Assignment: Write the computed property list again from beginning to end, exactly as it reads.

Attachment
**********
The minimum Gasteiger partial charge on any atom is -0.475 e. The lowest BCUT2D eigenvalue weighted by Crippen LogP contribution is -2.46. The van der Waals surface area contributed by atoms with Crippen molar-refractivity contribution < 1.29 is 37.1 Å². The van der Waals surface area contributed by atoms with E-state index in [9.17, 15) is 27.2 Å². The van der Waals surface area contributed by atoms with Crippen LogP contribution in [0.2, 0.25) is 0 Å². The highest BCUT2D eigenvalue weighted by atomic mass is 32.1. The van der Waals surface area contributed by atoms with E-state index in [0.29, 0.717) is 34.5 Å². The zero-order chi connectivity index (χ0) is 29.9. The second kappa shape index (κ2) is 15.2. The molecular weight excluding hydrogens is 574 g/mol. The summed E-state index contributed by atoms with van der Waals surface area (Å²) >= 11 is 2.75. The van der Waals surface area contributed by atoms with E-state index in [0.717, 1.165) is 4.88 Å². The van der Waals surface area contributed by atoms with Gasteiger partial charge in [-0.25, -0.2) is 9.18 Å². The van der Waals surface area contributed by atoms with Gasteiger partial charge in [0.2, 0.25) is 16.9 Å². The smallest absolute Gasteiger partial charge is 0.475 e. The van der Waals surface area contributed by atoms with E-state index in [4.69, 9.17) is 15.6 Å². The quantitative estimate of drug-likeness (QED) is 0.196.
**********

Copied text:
The minimum Gasteiger partial charge on any atom is -0.475 e. The lowest BCUT2D eigenvalue weighted by Crippen LogP contribution is -2.46. The van der Waals surface area contributed by atoms with Crippen molar-refractivity contribution < 1.29 is 37.1 Å². The van der Waals surface area contributed by atoms with E-state index in [9.17, 15) is 27.2 Å². The van der Waals surface area contributed by atoms with Crippen LogP contribution in [0.2, 0.25) is 0 Å². The highest BCUT2D eigenvalue weighted by atomic mass is 32.1. The van der Waals surface area contributed by atoms with E-state index in [0.29, 0.717) is 34.5 Å². The zero-order chi connectivity index (χ0) is 29.9. The second kappa shape index (κ2) is 15.2. The molecular weight excluding hydrogens is 574 g/mol. The summed E-state index contributed by atoms with van der Waals surface area (Å²) >= 11 is 2.75. The van der Waals surface area contributed by atoms with E-state index in [0.717, 1.165) is 4.88 Å². The van der Waals surface area contributed by atoms with Gasteiger partial charge in [-0.25, -0.2) is 9.18 Å². The van der Waals surface area contributed by atoms with Gasteiger partial charge in [0.2, 0.25) is 16.9 Å². The smallest absolute Gasteiger partial charge is 0.475 e. The van der Waals surface area contributed by atoms with E-state index in [4.69, 9.17) is 15.6 Å². The quantitative estimate of drug-likeness (QED) is 0.196.